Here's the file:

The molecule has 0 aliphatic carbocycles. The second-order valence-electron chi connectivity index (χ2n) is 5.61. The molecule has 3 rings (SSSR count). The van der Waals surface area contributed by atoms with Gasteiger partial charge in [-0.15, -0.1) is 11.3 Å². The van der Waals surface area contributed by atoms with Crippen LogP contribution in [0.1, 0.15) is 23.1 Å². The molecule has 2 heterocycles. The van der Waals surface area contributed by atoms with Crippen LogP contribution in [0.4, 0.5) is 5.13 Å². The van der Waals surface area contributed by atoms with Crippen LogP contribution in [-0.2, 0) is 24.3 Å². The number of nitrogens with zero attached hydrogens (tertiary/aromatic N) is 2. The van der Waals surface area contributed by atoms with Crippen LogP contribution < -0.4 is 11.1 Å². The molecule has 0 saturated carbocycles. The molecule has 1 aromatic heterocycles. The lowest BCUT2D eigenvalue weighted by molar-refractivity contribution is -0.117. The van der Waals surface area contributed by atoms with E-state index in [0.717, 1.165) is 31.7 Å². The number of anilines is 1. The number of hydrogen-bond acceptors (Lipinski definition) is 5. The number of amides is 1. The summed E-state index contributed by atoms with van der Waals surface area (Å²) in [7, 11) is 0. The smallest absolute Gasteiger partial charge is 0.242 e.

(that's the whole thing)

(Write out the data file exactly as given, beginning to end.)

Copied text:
The molecule has 0 aliphatic carbocycles. The second-order valence-electron chi connectivity index (χ2n) is 5.61. The molecule has 3 rings (SSSR count). The van der Waals surface area contributed by atoms with Gasteiger partial charge in [-0.15, -0.1) is 11.3 Å². The van der Waals surface area contributed by atoms with Crippen LogP contribution in [0.1, 0.15) is 23.1 Å². The molecule has 2 heterocycles. The van der Waals surface area contributed by atoms with Crippen LogP contribution in [0.4, 0.5) is 5.13 Å². The van der Waals surface area contributed by atoms with Crippen LogP contribution in [-0.2, 0) is 24.3 Å². The number of nitrogens with zero attached hydrogens (tertiary/aromatic N) is 2. The van der Waals surface area contributed by atoms with Crippen LogP contribution < -0.4 is 11.1 Å². The molecule has 0 saturated carbocycles. The molecule has 1 aromatic heterocycles. The lowest BCUT2D eigenvalue weighted by molar-refractivity contribution is -0.117. The van der Waals surface area contributed by atoms with E-state index in [0.717, 1.165) is 31.7 Å². The number of anilines is 1. The number of hydrogen-bond acceptors (Lipinski definition) is 5. The number of amides is 1. The summed E-state index contributed by atoms with van der Waals surface area (Å²) in [7, 11) is 0. The smallest absolute Gasteiger partial charge is 0.242 e.